September 18 was not just the NSW Marrickville by-election, it was also the day of the Blue Moon Festival. All around the world Goths were celebrating. And there was a delicious moment in the mid-afternoon, on King Street, Newtown, at the northern end of the Marrickville electorate.
Sydney’s Goths had converged there: the dominant tones were black; hair was matted; skin pallid; piercings silver. Suddenly, a jangle of music sounding suspiciously like ABBA rang out across the street. Around the corner came a truck plastered with brightly coloured posters for the Labor Party candidate, Carmel Tebbutt. A voice on a megaphone yelled that there were only a few more hours to vote.
The truck was booed.
After the vote, polling booths in Newtown returned a clear majority of votes for the Greens. Australia Street, closest to the King Street hub, had 986 Green votes to 674 to Labor. It could (and would) be argued that the reason for the record Green vote in Marrickville (38.96 per cent) is that grunge urban counter cultures are out of synch with mainstream politics. Commentators are happy to describe Greens as Loony Left. Quentin Dempster on the ABC’s Stateline claimed that the Greens are to Labor what One Nation was to the Liberals.
Labor Party candidate, Carmel Tebbutt
None of this explains the vote. In fact, this inner city cluster of communities is often an indicator of broader political trends, and Labor needs to examine very closely why the postcodes 2042 (Newtown, Camperdown, Enmore) and 2048 (Stanmore) voted so determinedly for the Greens.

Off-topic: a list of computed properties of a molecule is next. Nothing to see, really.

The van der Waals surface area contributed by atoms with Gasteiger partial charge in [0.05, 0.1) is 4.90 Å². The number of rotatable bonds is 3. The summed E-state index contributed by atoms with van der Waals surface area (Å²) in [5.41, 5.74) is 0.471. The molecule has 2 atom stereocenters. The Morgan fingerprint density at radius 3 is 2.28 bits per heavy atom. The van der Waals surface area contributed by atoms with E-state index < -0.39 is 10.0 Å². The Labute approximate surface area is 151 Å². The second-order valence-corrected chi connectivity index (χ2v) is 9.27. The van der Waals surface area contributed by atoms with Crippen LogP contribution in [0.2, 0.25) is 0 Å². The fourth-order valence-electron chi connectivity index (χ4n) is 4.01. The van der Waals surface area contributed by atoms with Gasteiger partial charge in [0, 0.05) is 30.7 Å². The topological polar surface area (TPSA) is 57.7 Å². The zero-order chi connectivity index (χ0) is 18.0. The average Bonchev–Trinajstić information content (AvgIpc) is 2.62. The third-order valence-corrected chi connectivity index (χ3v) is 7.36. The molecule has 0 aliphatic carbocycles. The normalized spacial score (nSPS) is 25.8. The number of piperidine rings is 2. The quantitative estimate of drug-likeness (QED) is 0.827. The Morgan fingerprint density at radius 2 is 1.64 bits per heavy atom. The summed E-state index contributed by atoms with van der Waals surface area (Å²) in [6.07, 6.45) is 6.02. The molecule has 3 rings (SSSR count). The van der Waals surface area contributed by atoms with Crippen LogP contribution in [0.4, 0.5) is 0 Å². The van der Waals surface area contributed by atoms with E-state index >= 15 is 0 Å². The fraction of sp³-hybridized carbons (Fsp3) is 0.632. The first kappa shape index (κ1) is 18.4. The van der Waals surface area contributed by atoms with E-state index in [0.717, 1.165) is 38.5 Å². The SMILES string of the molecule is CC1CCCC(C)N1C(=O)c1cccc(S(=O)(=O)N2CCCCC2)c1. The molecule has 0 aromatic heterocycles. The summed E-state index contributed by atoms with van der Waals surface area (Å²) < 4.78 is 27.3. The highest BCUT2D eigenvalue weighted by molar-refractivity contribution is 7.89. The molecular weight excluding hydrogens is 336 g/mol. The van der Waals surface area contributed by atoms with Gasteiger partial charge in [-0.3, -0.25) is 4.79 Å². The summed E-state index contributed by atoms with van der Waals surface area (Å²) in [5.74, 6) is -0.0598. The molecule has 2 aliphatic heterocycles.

It has not been a sudden movement away from Labor. It began in 1995 after the No Aircraft Noise Party burst into life with the construction of Sydney Airport’s third runway. The Green vote built on this, growing at every election where there were local issues. And this is the heart of the problem: for many years the Labor Party stopped listening to local voices. There was, after all, no need. Success for aspirational politicians came from Sussex Street not from P&C meetings or protest groups.
Despite the dramatic appearance of Newtown’s Goths, they are not typical inner city residents. Newtown is now a desirable, even fashionable, address. Designer shops rub against older op-shops and specialists in bondage gear. Once, nearly all the boys of Stanmore’s Newington College came to school by train. Now it is not unusual for some to walk from their parents’ newly renovated homes.